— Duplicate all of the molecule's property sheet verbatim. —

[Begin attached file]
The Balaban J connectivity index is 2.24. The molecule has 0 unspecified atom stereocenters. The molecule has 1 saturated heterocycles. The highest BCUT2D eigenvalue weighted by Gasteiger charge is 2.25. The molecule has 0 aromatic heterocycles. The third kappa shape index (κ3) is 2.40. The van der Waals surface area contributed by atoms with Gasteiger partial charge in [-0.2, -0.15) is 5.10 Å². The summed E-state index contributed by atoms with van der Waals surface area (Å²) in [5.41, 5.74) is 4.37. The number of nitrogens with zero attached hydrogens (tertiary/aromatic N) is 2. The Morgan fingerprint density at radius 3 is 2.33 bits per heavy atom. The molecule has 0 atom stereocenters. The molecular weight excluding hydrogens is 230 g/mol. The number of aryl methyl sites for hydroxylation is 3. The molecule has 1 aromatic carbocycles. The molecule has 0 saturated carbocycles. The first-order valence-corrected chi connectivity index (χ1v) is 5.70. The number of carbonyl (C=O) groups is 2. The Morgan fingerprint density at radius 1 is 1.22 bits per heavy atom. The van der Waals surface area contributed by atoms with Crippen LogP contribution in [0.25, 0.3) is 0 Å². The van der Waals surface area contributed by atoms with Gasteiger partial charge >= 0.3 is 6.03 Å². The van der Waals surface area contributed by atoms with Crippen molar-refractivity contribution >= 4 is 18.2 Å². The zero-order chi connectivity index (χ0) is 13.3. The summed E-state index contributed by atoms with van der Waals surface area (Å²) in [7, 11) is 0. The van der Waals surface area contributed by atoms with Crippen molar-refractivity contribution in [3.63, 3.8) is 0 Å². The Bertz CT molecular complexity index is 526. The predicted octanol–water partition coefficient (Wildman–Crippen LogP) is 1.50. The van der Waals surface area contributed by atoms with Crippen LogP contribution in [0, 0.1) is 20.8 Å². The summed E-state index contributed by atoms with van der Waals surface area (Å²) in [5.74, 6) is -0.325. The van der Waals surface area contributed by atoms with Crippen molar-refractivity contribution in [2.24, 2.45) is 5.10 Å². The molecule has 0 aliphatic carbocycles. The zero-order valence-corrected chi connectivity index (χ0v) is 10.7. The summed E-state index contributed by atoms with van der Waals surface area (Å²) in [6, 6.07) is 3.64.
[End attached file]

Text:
The Balaban J connectivity index is 2.24. The molecule has 0 unspecified atom stereocenters. The molecule has 1 saturated heterocycles. The highest BCUT2D eigenvalue weighted by Gasteiger charge is 2.25. The molecule has 0 aromatic heterocycles. The third kappa shape index (κ3) is 2.40. The van der Waals surface area contributed by atoms with Gasteiger partial charge in [-0.2, -0.15) is 5.10 Å². The summed E-state index contributed by atoms with van der Waals surface area (Å²) in [5.41, 5.74) is 4.37. The number of nitrogens with zero attached hydrogens (tertiary/aromatic N) is 2. The Morgan fingerprint density at radius 3 is 2.33 bits per heavy atom. The molecule has 0 atom stereocenters. The molecular weight excluding hydrogens is 230 g/mol. The number of aryl methyl sites for hydroxylation is 3. The molecule has 1 aromatic carbocycles. The molecule has 0 saturated carbocycles. The first-order valence-corrected chi connectivity index (χ1v) is 5.70. The number of carbonyl (C=O) groups is 2. The Morgan fingerprint density at radius 1 is 1.22 bits per heavy atom. The van der Waals surface area contributed by atoms with Crippen LogP contribution in [0.25, 0.3) is 0 Å². The van der Waals surface area contributed by atoms with Gasteiger partial charge >= 0.3 is 6.03 Å². The van der Waals surface area contributed by atoms with Crippen molar-refractivity contribution >= 4 is 18.2 Å². The zero-order chi connectivity index (χ0) is 13.3. The summed E-state index contributed by atoms with van der Waals surface area (Å²) in [7, 11) is 0. The van der Waals surface area contributed by atoms with Crippen molar-refractivity contribution in [3.63, 3.8) is 0 Å². The Bertz CT molecular complexity index is 526. The predicted octanol–water partition coefficient (Wildman–Crippen LogP) is 1.50. The van der Waals surface area contributed by atoms with Crippen LogP contribution in [0, 0.1) is 20.8 Å². The summed E-state index contributed by atoms with van der Waals surface area (Å²) in [5.74, 6) is -0.325. The van der Waals surface area contributed by atoms with Crippen molar-refractivity contribution in [2.24, 2.45) is 5.10 Å². The molecule has 0 aliphatic carbocycles. The zero-order valence-corrected chi connectivity index (χ0v) is 10.7. The summed E-state index contributed by atoms with van der Waals surface area (Å²) in [6, 6.07) is 3.64.